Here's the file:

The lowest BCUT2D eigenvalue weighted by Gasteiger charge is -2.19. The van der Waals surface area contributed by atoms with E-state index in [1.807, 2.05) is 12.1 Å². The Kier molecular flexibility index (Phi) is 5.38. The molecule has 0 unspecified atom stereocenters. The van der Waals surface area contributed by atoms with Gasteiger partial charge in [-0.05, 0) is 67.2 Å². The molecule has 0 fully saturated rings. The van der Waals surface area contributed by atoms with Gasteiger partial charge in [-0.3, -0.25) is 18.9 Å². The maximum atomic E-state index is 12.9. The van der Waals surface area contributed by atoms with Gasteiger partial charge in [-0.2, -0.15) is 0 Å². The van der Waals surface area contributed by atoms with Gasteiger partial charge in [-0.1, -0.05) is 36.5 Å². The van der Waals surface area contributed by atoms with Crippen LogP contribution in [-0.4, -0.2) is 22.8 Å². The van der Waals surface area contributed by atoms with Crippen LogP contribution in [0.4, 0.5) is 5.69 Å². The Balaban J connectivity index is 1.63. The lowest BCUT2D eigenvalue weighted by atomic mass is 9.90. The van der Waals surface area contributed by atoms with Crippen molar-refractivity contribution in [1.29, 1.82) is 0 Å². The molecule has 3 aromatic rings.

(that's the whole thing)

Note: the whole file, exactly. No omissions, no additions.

The lowest BCUT2D eigenvalue weighted by Gasteiger charge is -2.19. The van der Waals surface area contributed by atoms with E-state index in [1.807, 2.05) is 12.1 Å². The Kier molecular flexibility index (Phi) is 5.38. The molecule has 0 unspecified atom stereocenters. The van der Waals surface area contributed by atoms with Gasteiger partial charge in [-0.05, 0) is 67.2 Å². The molecule has 0 fully saturated rings. The van der Waals surface area contributed by atoms with Gasteiger partial charge in [-0.3, -0.25) is 18.9 Å². The maximum atomic E-state index is 12.9. The van der Waals surface area contributed by atoms with Gasteiger partial charge in [-0.2, -0.15) is 0 Å². The van der Waals surface area contributed by atoms with Gasteiger partial charge in [-0.1, -0.05) is 36.5 Å². The van der Waals surface area contributed by atoms with Crippen LogP contribution in [-0.4, -0.2) is 22.8 Å². The van der Waals surface area contributed by atoms with Crippen LogP contribution in [0.4, 0.5) is 5.69 Å². The Balaban J connectivity index is 1.63. The lowest BCUT2D eigenvalue weighted by atomic mass is 9.90. The van der Waals surface area contributed by atoms with Crippen molar-refractivity contribution in [1.29, 1.82) is 0 Å². The molecule has 3 aromatic rings.